How To Make DIY Drawer Pulls from Just About Anything

Apartment Therapy Tutorials

For the times that you just can't find that perfect drawer pull (or the times that you can, but don't feel like dishing out the $$), knowing how to make your own is a great skill to have. So round up the troops, (seriously, how cool would army people drawer pulls be!?), gather your supplies and get to work!

Plastic toys from the dollar store or thrift shop are great pieces to start with. The plastic is softer and very forgiving if you end up needing to take a few tries to get the hole drilled out. They are somewhat large for your basic door knob or drawer pull, but could work on the right piece. And um, they're $1 each.

To prove you can make door/drawer knobs out of anything, check out the Salt & Pepper shakers above. I had them hanging around forever and never used them because the pepper shaker's head was loose and didn't function properly. I glued the heads on to the bodies, followed the steps below, and bam! Totally cute, totally one of a kind knobs for my kitchen pantry!

What You Need

Materials

  • Plastic object (toy, button, jewelry, etc)
  • Gorilla glue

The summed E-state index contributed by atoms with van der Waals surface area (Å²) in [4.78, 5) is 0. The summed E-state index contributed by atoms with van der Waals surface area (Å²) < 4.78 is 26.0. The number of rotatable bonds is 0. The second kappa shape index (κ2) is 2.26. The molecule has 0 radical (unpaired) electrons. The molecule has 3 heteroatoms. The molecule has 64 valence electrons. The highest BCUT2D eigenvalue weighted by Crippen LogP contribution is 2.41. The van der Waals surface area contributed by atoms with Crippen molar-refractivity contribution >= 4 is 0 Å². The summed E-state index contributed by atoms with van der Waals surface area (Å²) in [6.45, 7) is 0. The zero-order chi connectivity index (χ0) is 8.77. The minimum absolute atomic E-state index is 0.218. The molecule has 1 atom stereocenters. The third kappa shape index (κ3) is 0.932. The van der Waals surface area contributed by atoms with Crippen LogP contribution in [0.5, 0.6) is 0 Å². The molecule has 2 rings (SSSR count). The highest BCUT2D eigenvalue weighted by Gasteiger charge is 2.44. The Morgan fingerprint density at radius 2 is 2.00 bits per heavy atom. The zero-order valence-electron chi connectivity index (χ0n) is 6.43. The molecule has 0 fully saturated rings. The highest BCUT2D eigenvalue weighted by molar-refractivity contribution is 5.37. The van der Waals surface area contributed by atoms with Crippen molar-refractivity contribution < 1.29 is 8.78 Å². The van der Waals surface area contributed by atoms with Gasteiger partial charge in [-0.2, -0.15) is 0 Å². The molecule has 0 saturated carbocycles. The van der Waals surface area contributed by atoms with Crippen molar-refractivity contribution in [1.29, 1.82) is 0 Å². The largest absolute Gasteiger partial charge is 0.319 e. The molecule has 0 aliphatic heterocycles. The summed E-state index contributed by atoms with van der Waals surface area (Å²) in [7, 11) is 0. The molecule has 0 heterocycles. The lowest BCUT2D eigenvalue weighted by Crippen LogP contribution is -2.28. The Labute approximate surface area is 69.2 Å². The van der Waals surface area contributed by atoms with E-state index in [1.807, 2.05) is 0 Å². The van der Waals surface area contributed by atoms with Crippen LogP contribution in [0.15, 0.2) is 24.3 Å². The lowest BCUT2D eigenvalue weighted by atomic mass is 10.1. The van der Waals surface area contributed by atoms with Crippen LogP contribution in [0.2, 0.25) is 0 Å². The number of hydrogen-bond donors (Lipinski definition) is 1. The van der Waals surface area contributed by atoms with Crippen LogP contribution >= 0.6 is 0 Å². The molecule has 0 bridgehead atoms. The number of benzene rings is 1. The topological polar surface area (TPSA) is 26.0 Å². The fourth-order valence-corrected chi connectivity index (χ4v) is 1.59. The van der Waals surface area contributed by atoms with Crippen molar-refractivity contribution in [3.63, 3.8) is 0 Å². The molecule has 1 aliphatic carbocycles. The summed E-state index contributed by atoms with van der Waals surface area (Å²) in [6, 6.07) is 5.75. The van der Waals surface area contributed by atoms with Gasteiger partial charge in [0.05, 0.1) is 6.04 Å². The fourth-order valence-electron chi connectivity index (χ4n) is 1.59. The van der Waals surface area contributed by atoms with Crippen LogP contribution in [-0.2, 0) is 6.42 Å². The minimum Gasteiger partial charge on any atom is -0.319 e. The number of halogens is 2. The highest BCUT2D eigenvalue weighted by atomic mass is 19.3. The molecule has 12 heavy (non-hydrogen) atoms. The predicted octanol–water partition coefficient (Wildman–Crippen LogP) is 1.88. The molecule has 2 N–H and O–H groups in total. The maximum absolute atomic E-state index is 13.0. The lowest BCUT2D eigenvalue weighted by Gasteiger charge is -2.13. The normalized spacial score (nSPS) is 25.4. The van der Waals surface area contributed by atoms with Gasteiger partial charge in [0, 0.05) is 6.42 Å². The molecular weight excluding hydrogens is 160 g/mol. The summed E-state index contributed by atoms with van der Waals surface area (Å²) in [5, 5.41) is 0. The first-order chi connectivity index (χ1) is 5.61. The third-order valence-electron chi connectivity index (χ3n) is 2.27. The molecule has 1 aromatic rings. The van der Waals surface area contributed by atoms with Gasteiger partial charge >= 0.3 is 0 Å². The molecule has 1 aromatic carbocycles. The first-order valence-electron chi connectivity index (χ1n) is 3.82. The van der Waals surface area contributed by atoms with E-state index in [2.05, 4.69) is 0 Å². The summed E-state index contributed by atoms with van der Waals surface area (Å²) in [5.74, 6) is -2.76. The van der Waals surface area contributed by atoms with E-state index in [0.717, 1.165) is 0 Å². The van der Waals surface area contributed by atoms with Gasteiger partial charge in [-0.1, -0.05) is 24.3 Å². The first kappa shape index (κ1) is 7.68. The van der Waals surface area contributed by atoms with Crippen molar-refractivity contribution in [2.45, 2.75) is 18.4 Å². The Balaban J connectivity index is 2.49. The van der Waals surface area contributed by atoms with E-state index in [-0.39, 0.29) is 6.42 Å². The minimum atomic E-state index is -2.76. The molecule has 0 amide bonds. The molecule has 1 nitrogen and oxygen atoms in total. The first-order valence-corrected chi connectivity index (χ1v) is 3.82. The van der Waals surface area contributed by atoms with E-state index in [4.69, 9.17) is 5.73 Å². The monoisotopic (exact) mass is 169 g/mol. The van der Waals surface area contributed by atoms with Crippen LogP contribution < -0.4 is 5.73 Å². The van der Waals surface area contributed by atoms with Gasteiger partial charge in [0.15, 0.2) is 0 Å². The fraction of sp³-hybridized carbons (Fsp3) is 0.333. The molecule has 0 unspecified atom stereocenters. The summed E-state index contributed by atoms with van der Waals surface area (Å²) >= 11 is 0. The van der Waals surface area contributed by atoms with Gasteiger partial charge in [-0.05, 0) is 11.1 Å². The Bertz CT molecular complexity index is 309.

• Hanger bolts, washers, and nuts
  • Spray paint

Tools

  • Drill

Instructions

1. Determine which will be the backside of your knob and place a mark where you plan to drill the hole.

2. With the appropriate size drill bit, slowly drill into the piece. If you are working with a hard plastic, you might want to make a notch in the plastic with a smaller drill bit to help keep things on track once you get going.

3. After drilling the hole, paint your pieces.

4. Add a good amount of glue to the end of the bolt and begin to thread it into the piece.

5. Let the knob dry completely before attaching it to the drawer.

6. Hold the knob in place with a washer and nut.

Have a really great DIY project or tutorial that you want to share with others? Let us know! We love checking out what you're making these days, and learning from our readers. When you're ready, click here to submit your project and photos.

(Image credits: Ashley Poskin)